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Here's What to Do When Your Boss Suffers a Devastating Loss Like Lisa Vanderpump

What’s the right thing to say to the person who employs you after they have suffered a death in the family?

Lisa Vanderpump recently shared the news about the death of her brother Mark Vanderpump, 59, who was found at his home in England on April 30.

“Rest In Peace big brother,” The Real Housewives of Beverly Hills 'wife wrote on Instagram, with a broken heart emoji. 

Lisa’s Bravo pals sent their love on social media, with Mohamed Hadid writing, “Sad to hear. May God open the gates of Heaven and give him and [sic] easy entry. Bless his soul.” “Love you,” Kyle Richards wrote.

But what if it’s your boss? What’s the right thing to say to the person who employs you after they have suffered a such a loss?

“Hang in there Lisa we all love u so much,” Tom Sandoval wrote. Brittany Cartwright commented, “I’m so sorry Lisa! Sending all my love and prayers to you and your family.”

Rest In Peace big brother 💔

A post shared by Lisa Vanderpump (@lisavanderpump) on

How to help with workplace grief is so tricky to navigate that many managers even take classes on how to help employees who have lost a loved one. But, when it’s your boss (and you haven't had any formal exposure to dealing with death at work), you don’t always know what to say, if anything at all.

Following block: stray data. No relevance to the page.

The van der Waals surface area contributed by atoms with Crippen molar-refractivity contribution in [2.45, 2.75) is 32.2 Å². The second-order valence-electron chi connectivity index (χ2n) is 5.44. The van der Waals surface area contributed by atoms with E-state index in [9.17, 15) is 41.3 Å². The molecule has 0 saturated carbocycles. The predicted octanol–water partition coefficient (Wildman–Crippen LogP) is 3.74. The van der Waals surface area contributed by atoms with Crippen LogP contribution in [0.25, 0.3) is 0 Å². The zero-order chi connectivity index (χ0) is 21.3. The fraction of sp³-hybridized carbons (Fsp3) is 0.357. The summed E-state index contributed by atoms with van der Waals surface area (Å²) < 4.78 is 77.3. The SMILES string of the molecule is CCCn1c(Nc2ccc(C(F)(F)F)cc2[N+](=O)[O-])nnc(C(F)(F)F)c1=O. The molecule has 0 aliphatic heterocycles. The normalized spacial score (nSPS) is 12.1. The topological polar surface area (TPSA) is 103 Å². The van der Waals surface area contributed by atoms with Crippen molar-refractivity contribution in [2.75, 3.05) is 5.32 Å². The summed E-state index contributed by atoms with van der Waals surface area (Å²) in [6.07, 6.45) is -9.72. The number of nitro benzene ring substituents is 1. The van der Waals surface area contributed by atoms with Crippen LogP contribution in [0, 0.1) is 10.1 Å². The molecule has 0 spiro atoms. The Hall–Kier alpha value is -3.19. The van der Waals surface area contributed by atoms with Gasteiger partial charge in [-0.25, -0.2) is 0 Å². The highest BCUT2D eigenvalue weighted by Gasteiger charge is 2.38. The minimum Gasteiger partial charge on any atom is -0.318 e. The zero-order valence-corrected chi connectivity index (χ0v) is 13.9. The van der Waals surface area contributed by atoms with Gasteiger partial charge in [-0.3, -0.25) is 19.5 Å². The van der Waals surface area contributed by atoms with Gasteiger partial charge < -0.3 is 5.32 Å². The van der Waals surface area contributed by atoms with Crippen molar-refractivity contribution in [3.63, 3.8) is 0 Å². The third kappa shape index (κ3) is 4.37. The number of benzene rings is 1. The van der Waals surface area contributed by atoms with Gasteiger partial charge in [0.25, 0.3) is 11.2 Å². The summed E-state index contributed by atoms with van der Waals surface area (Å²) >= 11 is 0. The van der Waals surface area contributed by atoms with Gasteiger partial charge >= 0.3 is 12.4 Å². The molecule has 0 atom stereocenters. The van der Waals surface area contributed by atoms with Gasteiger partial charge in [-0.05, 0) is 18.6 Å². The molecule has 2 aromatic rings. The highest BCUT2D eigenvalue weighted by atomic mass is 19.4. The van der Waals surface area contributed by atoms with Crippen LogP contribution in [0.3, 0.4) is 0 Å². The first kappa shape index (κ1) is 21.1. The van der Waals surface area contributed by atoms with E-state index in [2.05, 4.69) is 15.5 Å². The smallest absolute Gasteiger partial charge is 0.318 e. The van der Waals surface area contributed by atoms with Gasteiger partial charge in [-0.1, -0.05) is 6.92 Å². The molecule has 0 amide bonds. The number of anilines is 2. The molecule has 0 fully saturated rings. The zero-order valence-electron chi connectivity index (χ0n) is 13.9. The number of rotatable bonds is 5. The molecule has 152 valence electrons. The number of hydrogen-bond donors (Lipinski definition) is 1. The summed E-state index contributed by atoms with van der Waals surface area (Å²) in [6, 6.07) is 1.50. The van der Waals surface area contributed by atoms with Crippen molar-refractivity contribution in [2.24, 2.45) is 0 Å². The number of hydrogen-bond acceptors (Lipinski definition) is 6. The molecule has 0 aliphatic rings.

So, if you find yourself in this situation, here’s how to help:

Say you are sorry.

“Just being empathetic to someone’s situation [helps],” says workplace expert Dan Schawbel. “Everyone goes through tough times regardless of where they are in their career or standing in the company. If it’s your boss, keep it short and sweet. Say ‘I’m sorry for your loss’ and tell them you are there if they need anything.

Help with the workload.

Even though they’re the boss, go through their workload as much as you can, and take on what you can. Leave them be for a while and try to prevent their workload from piling up.

“Ask if they need anything or any projects done and tell them you’ll take the work for them,” Schawbel says. “They probably have work they need to do [so] take it off their plate and do it for them.”

Don’t ask when they’ll be back.


It’s rude and everyone grieves differently.

“Don’t contact them outside work, let them have off, let them be with family,” Schawbel says. “Ask them what they need in their absence.”

While they’re out, do all you can.

Designate a person to check in with the boss. If you are friends or friendly with your boss, you can do it yourself, but no overstepping boundaries, once is enough.

“Attending the funeral depends on the strength of the relationship and depends how big the team is,” says Schawbel. “If you can offer to go, but it may not make sense. Mainly have them not think about the work they need to be doing.”

Yes, you can send something.

The SURvers would be wise to send Lisa a nice flower arrangement. You tend to remember who sent you wonderful notes while you were grieving and you really do never forget who offered kind words. People will surprise you in the best way.

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